Pedicure Salon and Spa Tips
1. Make sure the salon has a license.
2. Ask your podiatrist for referral to a trusted salon
3. Ask the technician to use new, single-use files and buffers on your nails.
4. Be aware. Arrive early to watch how foot spas are cleaned between customers. If they’re not disinfected between each person, leave.
5. Just ask. A salon worker should be able to tell you how their foot spas are cleaned and maintained.
6. Check yourself. It’s not safe to use a foot spa if you have broken skin, so check for cuts, scabs, bug bites and scratches before you show up for your pedicure. It’s best not to use any hair-removal treatment — waxing, shaving or depilatories — in the 24 hours before.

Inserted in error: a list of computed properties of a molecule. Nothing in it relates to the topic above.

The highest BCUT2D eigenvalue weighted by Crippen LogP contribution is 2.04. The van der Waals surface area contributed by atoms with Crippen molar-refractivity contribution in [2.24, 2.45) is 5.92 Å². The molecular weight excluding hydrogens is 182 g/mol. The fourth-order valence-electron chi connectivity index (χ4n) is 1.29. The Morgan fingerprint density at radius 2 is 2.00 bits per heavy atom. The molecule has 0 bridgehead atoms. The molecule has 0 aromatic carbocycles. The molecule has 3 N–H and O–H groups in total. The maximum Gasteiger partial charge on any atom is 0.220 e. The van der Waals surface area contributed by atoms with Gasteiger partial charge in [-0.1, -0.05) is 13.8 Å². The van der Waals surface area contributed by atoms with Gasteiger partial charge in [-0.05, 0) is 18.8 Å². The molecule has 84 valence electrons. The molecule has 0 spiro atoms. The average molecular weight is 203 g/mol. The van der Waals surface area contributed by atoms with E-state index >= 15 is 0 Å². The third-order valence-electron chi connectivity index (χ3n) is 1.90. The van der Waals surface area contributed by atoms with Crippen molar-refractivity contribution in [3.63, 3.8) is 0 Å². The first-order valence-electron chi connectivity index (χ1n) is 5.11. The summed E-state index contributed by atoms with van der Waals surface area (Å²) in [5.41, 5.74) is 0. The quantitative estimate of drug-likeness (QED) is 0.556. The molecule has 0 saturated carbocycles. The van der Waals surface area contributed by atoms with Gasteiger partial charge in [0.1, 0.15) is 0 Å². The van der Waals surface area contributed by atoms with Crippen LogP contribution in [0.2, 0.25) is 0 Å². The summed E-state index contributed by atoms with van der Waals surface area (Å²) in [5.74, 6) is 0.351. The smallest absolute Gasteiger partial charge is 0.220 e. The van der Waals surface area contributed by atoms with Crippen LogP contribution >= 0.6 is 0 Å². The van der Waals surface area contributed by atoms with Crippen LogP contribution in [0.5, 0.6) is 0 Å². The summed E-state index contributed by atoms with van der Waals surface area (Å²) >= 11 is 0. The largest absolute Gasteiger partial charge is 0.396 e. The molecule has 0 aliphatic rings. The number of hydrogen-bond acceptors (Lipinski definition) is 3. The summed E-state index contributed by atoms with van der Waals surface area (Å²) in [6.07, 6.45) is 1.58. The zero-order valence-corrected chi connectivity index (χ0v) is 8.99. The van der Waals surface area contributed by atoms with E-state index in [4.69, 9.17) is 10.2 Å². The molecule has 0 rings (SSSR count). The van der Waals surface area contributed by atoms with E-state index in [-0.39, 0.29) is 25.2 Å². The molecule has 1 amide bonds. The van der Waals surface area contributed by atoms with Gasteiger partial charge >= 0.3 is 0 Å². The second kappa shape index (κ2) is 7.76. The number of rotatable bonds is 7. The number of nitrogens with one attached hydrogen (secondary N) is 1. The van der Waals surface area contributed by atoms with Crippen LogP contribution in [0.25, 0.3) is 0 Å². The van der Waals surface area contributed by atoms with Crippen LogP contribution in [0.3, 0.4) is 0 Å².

7. Say “no” to cuticle sticks. The cuticle is the skin barrier from the inside of your body to the outside world…pushing back or cutting the cuticle puts you at risk for infection. Even if the instruments are sterile, it is the act of manipulating the cuticle that puts you in danger.
8. Consider bringing your own stuff. If you’re concerned that the salon might not be sterilizing every tool between uses — and how do you clean a pumice stone, exactly? — bring your own instruments with you, such as pumice stones, nail files, nail buffers.
9. Schedule a pedicure during less busy times. The salon will likely stay on top of their cleaning practices when it’s not a zoo inside. A weekday morning is a smarter choice than a Saturday afternoon.
10. Don’t get a nail technician to do a podiatrist’s job. If you have calluses that require work, a podiatrist is better trained to address them than a nail technician. Don’t allow anything beyond a gentle callus-filing at the salon.